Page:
Last week I reported on a Senate Judiciary Committee hearing on ITC import bans over standard-essential patents (SEPs). Today I watched (by webcast) a hearing organized by the Subcommittee on Intellectual Property, Competition and the Internet of the House of Representatives. You can find some general information on the hearing and links to the initial presentations of the five witnesses on this page.
Last week's Senate hearing was more focused on oversight than on near-term legislative plans, though some of the questions suggested that certain senators do believe legislation could help to address the problem. At today's hearing, the witnesses' presentations and the questions asked by various members of Congress indicated that Capitol Hill is concerned about whether the ITC is being increasingly abused by litigants who should instead bring their actions in federal court. Another key difference is that last week's hearing focused entirely on SEPs while today's hearing also touched on the problems caused by non-practicing entities (usually referred to as "patent assertion entities" at the hearing, or "patent trolls" in colloquial terms) as well as the overall competitive implications of patent litigation and patent hoarding by large organizations.
Four of the five witnesses (Santa Clara University's Colleen Chien, Ford's David Kelley, Cisco's Neal Rubin and the American Antitrust Institute's Albert Foer) strongly criticized the current state of affairs while one witness (Tessera's Bernard Cassidy, who mostly spoke on behalf of a patent-troll-friendly lobbying entity named "Innovation Alliance"), defended it.
A day before the hearing, IPWatchdog's Gene Quinn criticized the selection of witnesses in an article entitled "Infringer Lobby Seeks to Strip ITC of Patent Powers". While I don't think that companies like Cisco and Ford (nor the other two speakers who criticized the current situation) are against intellectual property, it is true that a majority of the witnesses want the ITC to either make itself less available to certain types of patent holders or would otherwise advocate reform of Section 337, the statute governing the trade agency's intellectual property enforcement.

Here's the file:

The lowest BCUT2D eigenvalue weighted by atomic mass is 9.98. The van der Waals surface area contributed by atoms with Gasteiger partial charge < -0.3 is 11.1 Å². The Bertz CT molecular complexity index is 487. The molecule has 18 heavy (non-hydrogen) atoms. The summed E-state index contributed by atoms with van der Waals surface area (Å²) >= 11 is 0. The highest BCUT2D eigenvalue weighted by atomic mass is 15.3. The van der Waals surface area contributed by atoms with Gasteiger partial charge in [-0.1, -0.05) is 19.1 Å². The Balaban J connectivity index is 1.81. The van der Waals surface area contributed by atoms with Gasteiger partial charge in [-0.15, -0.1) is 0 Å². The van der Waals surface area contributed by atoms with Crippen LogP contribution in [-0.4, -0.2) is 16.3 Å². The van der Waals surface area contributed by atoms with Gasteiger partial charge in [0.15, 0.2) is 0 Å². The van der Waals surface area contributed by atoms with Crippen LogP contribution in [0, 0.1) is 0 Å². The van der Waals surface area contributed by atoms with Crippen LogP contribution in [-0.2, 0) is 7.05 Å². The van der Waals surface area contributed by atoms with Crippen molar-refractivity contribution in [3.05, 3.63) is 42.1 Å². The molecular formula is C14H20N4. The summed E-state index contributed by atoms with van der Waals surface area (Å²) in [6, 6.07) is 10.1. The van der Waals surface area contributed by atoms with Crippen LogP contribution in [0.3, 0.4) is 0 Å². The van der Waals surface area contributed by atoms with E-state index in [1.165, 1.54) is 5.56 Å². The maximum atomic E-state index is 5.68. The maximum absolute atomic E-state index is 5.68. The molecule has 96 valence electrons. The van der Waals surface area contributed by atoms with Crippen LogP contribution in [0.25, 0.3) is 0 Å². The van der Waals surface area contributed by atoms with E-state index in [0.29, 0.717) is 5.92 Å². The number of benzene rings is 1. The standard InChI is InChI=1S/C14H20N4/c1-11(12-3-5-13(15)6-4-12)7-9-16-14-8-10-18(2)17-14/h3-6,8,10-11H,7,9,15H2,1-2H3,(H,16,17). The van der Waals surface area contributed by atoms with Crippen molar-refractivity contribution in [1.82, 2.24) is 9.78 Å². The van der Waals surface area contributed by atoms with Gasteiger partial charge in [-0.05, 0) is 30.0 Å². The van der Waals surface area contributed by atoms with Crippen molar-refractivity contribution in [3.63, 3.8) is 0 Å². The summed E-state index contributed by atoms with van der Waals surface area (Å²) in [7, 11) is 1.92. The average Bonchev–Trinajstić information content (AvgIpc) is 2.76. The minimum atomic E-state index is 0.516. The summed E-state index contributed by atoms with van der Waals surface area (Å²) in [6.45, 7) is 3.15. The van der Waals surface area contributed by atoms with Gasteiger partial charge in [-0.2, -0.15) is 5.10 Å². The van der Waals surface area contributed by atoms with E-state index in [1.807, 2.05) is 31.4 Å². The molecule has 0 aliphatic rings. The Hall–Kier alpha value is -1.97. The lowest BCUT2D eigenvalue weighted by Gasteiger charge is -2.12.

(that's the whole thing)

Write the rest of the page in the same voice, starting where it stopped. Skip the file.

Ford and Cisco told two stories that definitely add to lawmakers' concern. Cisco said that it had to defend itself against a Canadian non-practicing entity with only one employee in the U.S. (who was hired just to satisfy the ITC's domestic industry requirement) that had purchased patents from a failed Israelian company sued Cisco and others at the ITC. Because of some misconduct (they subpoenaed their licensees and paid them for their testimony), the case was dismissed, but it cost Cisco $13 million to defend itself. Cisco was a defendant in only one ITC action before 2010, and has had to defend itself in five cases since. This year it expects to spend approximately $20 million on its defense against ITC complaints. Ford was "hauled into the ITC" in a case involving GPS technology. A foreign patent assertion entity sued "every major producer of automobiles" in the United States, a group that collectively employs hundreds of thousands of Americans. According to Ford the cost of the defense was in the tens of millions of dollars.
Ford spoke out more strongly in favor of legislative intervention than Cisco. It appears that Cisco is mostly concerned about patent trolls. It previously expressed, in official statements, its concern over exclusion orders and other forms of injunctive relief based on SEPs. I guess that Cisco didn't want to lobby too aggressively for reform because it now has to regularly defend itself at the ITC. Clearly, Professor Chien and the AAI's Albert Foer advocated a broader reform agenda, and while they said that Congress should act only if the ITC doesn't change direction, I believe they think legislative measures are either inevitable or at least very likely to be necessary at some point. And they appear to have run out of patience. Professor Chien said that the ITC has recently received a lot of attention and may have opportunities to prove its adaptiveness over the next 6-12 months. This is almost like saying: "if things don't change before or shortly after the November elections, Congress should start to look at the issues identified during the early part of its next term."